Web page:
Ten members of a US missionary group who said they were trying to rescue 33 child victims of Haiti's devastating earthquake have been charged with child kidnapping and criminal association.
Their lawyer Edwin Coq said after a court hearing that a judge found sufficient evidence to charge the Americans, who were arrested on Friday at Haiti's border with the Dominican Republic.
Group leader Laura Silsby has said they were trying to take orphans and abandoned children to an orphanage in the Dominican Republic. She acknowledged they had not sought permission from officials, but said they just meant to help victims of the quake.
The children taken from the group, ranging in age from 2 to 12, were being cared for at the Austrian-run SOS Children's Village in Port-au-Prince in Haiti.
The US citizens, most of them members of an Idaho-based church group, were whisked away from the closed court hearing to jail in Port-au-Prince. Silsby waved and smiled faintly to reporters but declined to answer questions.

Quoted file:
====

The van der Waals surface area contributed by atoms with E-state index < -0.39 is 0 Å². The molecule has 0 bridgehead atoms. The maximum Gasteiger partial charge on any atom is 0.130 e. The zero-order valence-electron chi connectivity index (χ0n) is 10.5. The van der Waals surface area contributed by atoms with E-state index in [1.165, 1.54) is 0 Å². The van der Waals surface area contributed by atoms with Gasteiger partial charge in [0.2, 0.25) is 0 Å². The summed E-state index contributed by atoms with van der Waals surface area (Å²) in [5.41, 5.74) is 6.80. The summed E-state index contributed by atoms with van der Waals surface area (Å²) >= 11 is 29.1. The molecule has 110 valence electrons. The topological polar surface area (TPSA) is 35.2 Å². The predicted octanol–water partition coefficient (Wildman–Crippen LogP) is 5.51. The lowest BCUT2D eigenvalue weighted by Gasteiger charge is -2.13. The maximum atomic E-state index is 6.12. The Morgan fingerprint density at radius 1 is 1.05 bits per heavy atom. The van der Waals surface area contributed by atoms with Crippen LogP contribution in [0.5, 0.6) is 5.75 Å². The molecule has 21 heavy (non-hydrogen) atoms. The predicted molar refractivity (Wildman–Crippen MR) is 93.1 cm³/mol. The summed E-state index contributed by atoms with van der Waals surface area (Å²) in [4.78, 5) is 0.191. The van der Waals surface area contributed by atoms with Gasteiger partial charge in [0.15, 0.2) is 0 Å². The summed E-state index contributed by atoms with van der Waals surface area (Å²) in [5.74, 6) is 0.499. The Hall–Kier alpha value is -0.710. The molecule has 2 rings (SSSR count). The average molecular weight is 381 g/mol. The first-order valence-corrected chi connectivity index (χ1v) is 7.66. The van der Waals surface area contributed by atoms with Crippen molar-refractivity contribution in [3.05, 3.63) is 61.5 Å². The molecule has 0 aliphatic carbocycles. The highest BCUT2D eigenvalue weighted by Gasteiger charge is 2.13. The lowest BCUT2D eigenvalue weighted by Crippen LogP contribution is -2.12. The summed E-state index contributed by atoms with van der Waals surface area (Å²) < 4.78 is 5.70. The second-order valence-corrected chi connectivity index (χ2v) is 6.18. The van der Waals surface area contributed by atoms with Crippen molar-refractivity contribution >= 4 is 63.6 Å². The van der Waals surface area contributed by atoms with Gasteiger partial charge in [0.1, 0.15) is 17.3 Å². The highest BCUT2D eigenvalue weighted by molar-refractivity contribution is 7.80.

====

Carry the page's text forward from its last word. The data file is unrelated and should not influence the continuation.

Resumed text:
Coq said that under Haiti's legal system there won't be an open trial, but a judge will consider the evidence and could render a verdict in about three months.
Coq said a Haitian prosecutor told him the Americans were charged because they had the children in their possession.
Each kidnapping count carries a possible sentence of five to 15 years in prison. Each criminal association count has a potential sentence of three to nine years.
Coq said that nine of the 10 knew nothing about the alleged scheme, or that paperwork for the children was not in order.
“I'm going to do everything I can to get the nine out,” Coq said. That would still leave mission leader Laura Silsby facing charges.
State Department spokesman PJ Crowley said in Washington the US was open to discuss “other legal avenues” for the defendants — an apparent reference to the Haitian prime minister's earlier suggestion that Haiti could consider sending the Americans back to the US for prosecution.
Several parents of the children in Callebas, a quake-wracked Haitian village near the capital, said they had handed over their children willingly because they were unable to feed or clothe their children and the missionaries promised to give them a better life.
Their accounts contradicted statements by Silsby, of Meridian, Idaho. In a jailhouse interview on Saturday Silsby said most of the children had been delivered to the Americans by distant relatives, while some came from orphanages that had collapsed.
“They are very precious kids that have lost their homes and families and are so deeply in need of, most of all, God's love and His compassion,” she said.